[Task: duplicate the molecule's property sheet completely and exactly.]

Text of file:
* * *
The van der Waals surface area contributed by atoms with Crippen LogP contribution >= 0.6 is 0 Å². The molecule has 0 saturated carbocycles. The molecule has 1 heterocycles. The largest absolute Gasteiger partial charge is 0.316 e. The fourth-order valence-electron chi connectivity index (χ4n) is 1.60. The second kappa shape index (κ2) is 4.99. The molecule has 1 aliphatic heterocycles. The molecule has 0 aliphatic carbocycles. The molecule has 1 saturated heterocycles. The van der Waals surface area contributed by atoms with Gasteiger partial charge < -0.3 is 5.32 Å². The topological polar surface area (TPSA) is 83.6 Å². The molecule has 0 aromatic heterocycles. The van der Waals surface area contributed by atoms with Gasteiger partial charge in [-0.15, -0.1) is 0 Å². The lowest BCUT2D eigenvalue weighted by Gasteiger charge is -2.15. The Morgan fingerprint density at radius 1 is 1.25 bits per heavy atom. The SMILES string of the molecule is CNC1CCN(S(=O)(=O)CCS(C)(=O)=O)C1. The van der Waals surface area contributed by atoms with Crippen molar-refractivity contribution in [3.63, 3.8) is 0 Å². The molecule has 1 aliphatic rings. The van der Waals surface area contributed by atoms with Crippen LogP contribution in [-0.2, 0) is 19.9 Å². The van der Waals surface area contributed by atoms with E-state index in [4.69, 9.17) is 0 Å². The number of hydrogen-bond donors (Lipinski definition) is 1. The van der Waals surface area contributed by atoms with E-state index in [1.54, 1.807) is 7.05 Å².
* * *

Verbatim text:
The van der Waals surface area contributed by atoms with Crippen LogP contribution >= 0.6 is 0 Å². The molecule has 0 saturated carbocycles. The molecule has 1 heterocycles. The largest absolute Gasteiger partial charge is 0.316 e. The fourth-order valence-electron chi connectivity index (χ4n) is 1.60. The second kappa shape index (κ2) is 4.99. The molecule has 1 aliphatic heterocycles. The molecule has 0 aliphatic carbocycles. The molecule has 1 saturated heterocycles. The van der Waals surface area contributed by atoms with Gasteiger partial charge < -0.3 is 5.32 Å². The topological polar surface area (TPSA) is 83.6 Å². The molecule has 0 aromatic heterocycles. The van der Waals surface area contributed by atoms with Gasteiger partial charge in [-0.15, -0.1) is 0 Å². The lowest BCUT2D eigenvalue weighted by Gasteiger charge is -2.15. The Morgan fingerprint density at radius 1 is 1.25 bits per heavy atom. The SMILES string of the molecule is CNC1CCN(S(=O)(=O)CCS(C)(=O)=O)C1. The van der Waals surface area contributed by atoms with Crippen molar-refractivity contribution in [3.63, 3.8) is 0 Å². The molecule has 1 aliphatic rings. The van der Waals surface area contributed by atoms with Crippen LogP contribution in [-0.2, 0) is 19.9 Å². The van der Waals surface area contributed by atoms with E-state index in [4.69, 9.17) is 0 Å². The number of hydrogen-bond donors (Lipinski definition) is 1. The van der Waals surface area contributed by atoms with E-state index in [1.54, 1.807) is 7.05 Å².